*** Along the money scale, I belong to the « median classes » as defined practically in relationship with the salient political agenda in the socio-economic field in France: « crushing the welfare state » i-e substituting social security by private insurance, substituting « social pensions » by self-directed investment, removing general children allowance, removing free higher schooling – and removing progressive income tax. For the richest fraction of French society, crushing the welfare state is seen as being materially very beneficial, even if some may disagree with the idea for solidarity reasons or cautious conservatism; for a big part of the population, let’s say the « poor » fraction, crushing the welfare state appears evidently and strongly detrimental, even if some may criticize welfare abuses ; for other groups, as those I am near, the balance is seen as probably not strongly positive or negative, and actually they don’t know exactly ; this give to this « medium » citizens more ideological « freedom » (Note that for someone « rationalist » as I am, there is something disturbing in the idea that ignorance may have good civic effects). The income of these medium citizens is much higher than the median income, but from the ideological point of view, the important is the material propension in relationship with the more salient agenda.
    *** Keith speaks of « god’s-eye view ». He should not be ironical : everybody who thinks about a subject should make an effort to lessen his bias to find out the truth. But we must acknowledge it is easier when the social propensions are weaker, and I think the supporters of « democracy-through-sortition » will be often found in persons belonging neither to the typical bulk of the culture elite nor to the money elite (« the rich class ») –I speak only of a statistical tendency.
    *** Keith writes : « a good proportion of skilled artisans will be enjoying better job security and earning more than their over-educated peers (it’s hard to outsource plumbing, building and car repairs to China and Vietnam; not so with the majority of middle-class and professional occupations). » He may be right, and this discordance between the culture scale and the money scale may be a « revolutionary » factor which could deeply disturb the established systems, which look so strong nowadays.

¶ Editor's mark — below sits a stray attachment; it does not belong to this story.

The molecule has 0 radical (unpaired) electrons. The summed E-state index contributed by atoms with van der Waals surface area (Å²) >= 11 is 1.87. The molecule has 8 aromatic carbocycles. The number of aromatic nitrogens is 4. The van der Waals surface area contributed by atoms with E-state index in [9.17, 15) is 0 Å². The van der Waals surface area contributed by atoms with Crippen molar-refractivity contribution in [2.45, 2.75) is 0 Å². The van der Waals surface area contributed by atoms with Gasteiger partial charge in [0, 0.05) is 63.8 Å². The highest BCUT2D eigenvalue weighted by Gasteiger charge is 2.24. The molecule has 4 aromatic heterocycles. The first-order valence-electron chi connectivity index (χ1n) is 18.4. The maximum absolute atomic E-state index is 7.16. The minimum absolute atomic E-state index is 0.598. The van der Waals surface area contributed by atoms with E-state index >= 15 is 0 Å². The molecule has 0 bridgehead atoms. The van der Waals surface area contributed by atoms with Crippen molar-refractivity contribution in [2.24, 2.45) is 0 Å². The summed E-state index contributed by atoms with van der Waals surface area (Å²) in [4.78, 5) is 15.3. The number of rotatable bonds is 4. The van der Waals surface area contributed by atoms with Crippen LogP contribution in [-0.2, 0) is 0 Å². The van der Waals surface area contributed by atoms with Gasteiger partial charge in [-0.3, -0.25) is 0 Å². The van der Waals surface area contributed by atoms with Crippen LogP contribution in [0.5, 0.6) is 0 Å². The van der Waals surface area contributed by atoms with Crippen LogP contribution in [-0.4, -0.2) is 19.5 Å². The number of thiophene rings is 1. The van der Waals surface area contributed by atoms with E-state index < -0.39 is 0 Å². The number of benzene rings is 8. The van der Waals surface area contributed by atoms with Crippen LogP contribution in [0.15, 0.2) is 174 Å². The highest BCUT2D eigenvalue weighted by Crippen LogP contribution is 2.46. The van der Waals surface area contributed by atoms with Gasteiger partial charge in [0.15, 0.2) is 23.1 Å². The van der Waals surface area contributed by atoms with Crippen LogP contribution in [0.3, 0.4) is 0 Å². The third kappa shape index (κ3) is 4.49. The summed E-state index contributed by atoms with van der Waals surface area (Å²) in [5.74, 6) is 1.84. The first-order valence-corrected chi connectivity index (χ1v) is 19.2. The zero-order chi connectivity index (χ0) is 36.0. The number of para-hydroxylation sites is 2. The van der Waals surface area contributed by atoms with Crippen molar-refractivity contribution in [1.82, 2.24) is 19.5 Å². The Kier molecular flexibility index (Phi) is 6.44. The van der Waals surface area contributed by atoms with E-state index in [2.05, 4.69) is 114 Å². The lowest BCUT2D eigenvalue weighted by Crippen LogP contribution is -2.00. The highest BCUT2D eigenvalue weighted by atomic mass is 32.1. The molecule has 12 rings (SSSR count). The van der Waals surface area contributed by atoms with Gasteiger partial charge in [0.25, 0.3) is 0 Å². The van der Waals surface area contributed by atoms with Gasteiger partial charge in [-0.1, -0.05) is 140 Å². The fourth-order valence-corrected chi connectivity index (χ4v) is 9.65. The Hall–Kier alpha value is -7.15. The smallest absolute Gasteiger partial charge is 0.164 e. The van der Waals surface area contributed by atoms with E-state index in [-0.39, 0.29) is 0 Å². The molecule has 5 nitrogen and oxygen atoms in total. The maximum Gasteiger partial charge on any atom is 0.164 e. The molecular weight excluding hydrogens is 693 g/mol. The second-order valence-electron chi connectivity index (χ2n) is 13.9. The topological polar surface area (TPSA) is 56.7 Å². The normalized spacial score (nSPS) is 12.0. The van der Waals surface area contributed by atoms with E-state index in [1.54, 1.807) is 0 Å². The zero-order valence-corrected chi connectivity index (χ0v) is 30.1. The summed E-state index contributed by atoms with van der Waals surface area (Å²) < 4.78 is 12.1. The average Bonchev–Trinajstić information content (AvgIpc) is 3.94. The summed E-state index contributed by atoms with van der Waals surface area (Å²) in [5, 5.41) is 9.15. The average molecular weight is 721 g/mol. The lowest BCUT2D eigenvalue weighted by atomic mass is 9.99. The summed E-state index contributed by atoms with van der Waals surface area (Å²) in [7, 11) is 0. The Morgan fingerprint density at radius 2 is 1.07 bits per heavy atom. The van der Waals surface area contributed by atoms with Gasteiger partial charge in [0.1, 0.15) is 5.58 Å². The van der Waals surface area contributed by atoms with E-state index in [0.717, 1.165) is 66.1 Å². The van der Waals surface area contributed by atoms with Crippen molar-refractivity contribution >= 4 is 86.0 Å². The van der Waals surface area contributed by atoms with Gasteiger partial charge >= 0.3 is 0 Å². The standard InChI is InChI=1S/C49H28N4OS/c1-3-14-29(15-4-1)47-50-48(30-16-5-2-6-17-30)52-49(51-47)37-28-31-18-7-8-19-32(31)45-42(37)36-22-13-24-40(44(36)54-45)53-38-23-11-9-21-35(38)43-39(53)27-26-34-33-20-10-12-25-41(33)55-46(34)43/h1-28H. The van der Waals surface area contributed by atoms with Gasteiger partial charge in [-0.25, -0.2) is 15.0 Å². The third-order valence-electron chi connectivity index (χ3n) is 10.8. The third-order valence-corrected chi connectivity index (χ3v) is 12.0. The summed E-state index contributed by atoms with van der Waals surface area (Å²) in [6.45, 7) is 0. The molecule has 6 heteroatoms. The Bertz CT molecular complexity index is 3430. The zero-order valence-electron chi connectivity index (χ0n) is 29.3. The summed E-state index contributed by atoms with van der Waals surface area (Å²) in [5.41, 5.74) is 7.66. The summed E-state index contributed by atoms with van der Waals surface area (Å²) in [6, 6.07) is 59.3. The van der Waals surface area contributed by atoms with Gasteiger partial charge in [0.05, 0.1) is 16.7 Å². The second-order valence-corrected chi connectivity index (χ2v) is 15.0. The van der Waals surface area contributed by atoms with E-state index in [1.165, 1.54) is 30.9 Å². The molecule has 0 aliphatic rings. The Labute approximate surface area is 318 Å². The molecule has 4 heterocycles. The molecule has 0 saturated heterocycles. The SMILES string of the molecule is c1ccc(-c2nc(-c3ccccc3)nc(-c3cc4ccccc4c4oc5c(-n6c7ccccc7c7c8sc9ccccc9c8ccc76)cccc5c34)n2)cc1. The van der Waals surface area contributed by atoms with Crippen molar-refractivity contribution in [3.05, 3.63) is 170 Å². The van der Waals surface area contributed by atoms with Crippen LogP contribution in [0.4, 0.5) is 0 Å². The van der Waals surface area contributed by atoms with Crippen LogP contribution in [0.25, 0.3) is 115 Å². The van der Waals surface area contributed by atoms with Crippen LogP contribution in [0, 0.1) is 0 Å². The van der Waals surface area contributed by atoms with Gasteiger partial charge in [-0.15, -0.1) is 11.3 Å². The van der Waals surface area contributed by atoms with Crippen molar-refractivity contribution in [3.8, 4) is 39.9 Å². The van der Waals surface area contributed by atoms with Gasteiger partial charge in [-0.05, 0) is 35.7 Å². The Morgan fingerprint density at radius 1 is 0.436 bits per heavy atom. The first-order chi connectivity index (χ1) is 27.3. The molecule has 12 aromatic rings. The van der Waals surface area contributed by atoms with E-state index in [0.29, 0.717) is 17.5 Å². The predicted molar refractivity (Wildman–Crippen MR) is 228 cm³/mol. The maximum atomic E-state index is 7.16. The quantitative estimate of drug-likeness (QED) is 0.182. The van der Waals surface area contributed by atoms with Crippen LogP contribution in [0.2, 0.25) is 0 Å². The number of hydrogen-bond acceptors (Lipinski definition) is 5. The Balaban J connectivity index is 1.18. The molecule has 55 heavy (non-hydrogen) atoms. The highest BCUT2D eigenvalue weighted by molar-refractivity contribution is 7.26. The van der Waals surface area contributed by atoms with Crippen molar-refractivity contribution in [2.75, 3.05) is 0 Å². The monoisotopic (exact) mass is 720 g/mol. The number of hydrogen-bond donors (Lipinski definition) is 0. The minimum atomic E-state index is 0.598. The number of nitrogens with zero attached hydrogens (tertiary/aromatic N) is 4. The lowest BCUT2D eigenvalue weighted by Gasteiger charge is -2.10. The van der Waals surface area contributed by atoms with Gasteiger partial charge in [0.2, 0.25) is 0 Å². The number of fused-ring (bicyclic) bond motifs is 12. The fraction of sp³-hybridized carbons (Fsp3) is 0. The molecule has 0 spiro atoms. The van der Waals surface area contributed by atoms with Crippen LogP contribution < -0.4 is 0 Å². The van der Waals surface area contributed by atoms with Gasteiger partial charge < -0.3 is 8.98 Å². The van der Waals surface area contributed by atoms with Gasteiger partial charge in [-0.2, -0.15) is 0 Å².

*** I consider two scales of inequality, which clearly is simplistic, but is a model nearer to reality than the one-scale of Aristotelians or Marxists ; including the one-dimension model proposed by Keith « a (small) under-class, a (small) uber-rich class and most of us are on a continuum in the middle » (NB how to place in this continuum the well off plumbers and the poor professionals he mentioned ?)
    *** I don’t say everything must be understood only considering inequality phenomena ; but we must not overlook them, they are important. And much of the hostility to democracy-through-sortition comes from them.

  207. Andre:> For the richest fraction of French society, crushing the welfare state is seen as being materially very beneficial, even if some may disagree with the idea for solidarity reasons or cautious conservatism; for a big part of the population, let’s say the « poor » fraction, crushing the welfare state appears evidently and strongly detrimental, even if some may criticize welfare abuses.

    Agreed — that’s good evidence for the median voter theorem, borne out by the fact that UKIP are quietly jettisoning their right-wing libertarian views and moving to the centre ground. The Front National started from a different position to UKIP but we can anticipate a similar movement to the centre. For a good theoretical defence of this argument, see the chapter “Is Minority Domination Inevitable” in Dahl’s Democracy and its Critics. Dahl opines strongly against the Marx-Mosca theory of elite domination.

  208. […] The rewards-based theory suffers from two fundamental defects: […]